Tuesday November 25, 2014

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Lower feed costs fuel Chicago feeder cattle

Firm cash hog markets buoy nearby hog futures

Chicago Mercantile Exchange (CME) feeder cattle closed up 2.125 cents per pound or 1.5 per cent higher on Monday, notching a one-month high triggered by plunging corn futures prices following a bearish government corn stocks report, traders said.

"It's all because of corn... corn is down 70 to 80 cents from where it was a week ago, so it's a whole new ballgame," said Jim Clarkson, analyst for A+A Trading Inc. (all figures US$).

Traders said the widely followed cash feeder cattle auction in Oklahoma City reported feeders trading $2 to $4 per hundredweight (cwt) higher on Monday.

The U.S. Department of Agriculture's (USDA) quarterly stocks report released on Thursday showed much larger stockpiles of corn in the United States than the trade was expecting.

More feed could lower input costs for cattle feedlot operators, boosting demand for young cattle to be placed on feed and help turn around a long streak of unprofitability in the cattle feeding business.

"This (report) was a blessing for cattle feeders," said K+S Financials analyst Jack Salzsieder.

Chicago Board of Trade (CBOT) corn futures plunged their daily 40 cents per bushel trading limit on Thursday and fell further to a nine-month low on Monday in a bearish reaction to the highly sensitive government report.

CME feeder cattle futures for April delivery closed up 2.125 cents/lb. at 145.525 cents/lb. May was up 2.6 cents/lb. at 147.675 cents/lb.

David Hales of Hales Cattle Letter said weak live cattle were keeping a lid on gains in feeders. He said poor margins and dry pasture conditions may force cattle producers to sell off herds.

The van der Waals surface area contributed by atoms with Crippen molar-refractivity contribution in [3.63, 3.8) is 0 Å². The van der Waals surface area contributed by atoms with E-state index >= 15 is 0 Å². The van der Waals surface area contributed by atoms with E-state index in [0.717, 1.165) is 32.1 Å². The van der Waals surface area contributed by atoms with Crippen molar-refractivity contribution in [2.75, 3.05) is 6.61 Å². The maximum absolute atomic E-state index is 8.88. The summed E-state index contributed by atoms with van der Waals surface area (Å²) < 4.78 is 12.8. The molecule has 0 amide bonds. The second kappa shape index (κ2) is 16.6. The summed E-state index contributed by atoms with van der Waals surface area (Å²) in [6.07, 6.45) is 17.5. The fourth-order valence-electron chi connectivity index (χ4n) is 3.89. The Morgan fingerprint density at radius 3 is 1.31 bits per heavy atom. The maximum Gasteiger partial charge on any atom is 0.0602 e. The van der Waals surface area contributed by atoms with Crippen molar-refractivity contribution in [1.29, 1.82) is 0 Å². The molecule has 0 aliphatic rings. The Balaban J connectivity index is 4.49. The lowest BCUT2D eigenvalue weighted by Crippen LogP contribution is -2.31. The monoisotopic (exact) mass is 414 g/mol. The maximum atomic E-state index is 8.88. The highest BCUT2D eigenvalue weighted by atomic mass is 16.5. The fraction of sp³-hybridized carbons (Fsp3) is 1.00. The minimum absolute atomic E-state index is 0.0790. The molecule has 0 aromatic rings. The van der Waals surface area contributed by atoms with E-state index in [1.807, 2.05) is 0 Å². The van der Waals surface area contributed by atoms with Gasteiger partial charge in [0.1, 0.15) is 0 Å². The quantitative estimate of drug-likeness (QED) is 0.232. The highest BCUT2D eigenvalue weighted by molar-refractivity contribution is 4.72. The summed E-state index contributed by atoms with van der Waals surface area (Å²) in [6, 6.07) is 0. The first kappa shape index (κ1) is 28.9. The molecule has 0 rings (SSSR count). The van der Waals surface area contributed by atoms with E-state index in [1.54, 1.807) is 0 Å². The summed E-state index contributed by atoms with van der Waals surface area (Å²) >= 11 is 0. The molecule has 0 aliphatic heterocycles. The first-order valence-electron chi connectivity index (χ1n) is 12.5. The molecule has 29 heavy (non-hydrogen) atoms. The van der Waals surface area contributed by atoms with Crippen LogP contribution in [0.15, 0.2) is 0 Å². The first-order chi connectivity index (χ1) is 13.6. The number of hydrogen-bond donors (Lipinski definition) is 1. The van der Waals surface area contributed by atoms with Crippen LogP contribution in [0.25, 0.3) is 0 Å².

"It's so dry that people are concerned about March placements. March placements are probably going to be as big as last year," he said, referring to the big number of cattle placed in feedlots a year ago.

Live cattle futures closed weak but were underpinned by the strong rally in cash cattle markets late last week.

"There is nothing really significant here... just follow-through from Thursday," said Dennis Smith, a broker for Archer Financial.

Fed cattle traded $3-$4 higher in Kansas on Thursday at $128-$129/cwt. and fed cattle in Texas traded $2 higher at $127/cwt.

USDA's boxed beef report on Monday showed choice beef up 73 cents/cwt at $189.78 and select was down 36 cents/cwt at $188.02.

CME live cattle for April delivery were down 0.15 cent/lb. at 128.75 cents/lb. June was down 0.275 cent/lb. at 124.1.

Fewer cattle were available for sale last week which supported cash prices, said traders. Processors are gearing up for spring grilling as temperatures moderate across the country, they said.

Lean hogs up as cash rises

Lean hog futures rose in response to higher cash hog markets but gains were slowed by the release on Thursday of a government report that showed the potential for more hogs to be marketed than some in the trade were expecting.

However, analysts said the report was not a shocker.

"I didn't see any big surprises in the hog report and cash hogs were up, so the cash market didn't react to the inventory report," Smith said.

Cash hogs in the U.S. Midwest traded steady to $1/cwt higher on Monday amid seasonal tightening supplies and the number of U.S. hogs slaughtered on Monday was estimated at a very low 290,000 head, compared with 417,000 a week ago and 412,000 a year ago.

U.S. wholesale pork trade was not fully established and trading was very slow, with light demand and light-to-moderate offerings.

"Hogs opened lower on the hog and pig report which was a little negative but they turned up. Cattle gains (feeder cattle) may have helped hogs," Clarkson said.

USDA on Thursday showed all hogs and pigs in the U.S. on March 1 at 65.911 million head, up one per cent from a year ago. The number of pigs weighing less than 50 pounds was up one per cent, but the number weighing 180 pounds and over was up two per cent from a year ago.

The U.S. hog herd in the latest quarter had modest growth from year-ago levels as producers increased production in hope for less-costly feed.

CME lean hogs for April delivery were up 0.7 cent/lb. at 81.3 cents/lb. May was up 0.45 cent/lb. at 90 cents/lb.

-- Sam Nelson reports on the CBOT markets for Reuters from Chicago. Additional reporting for Reuters by Michael Hirtzer, Alyce Hinton and Theopolis Waters in Chicago.

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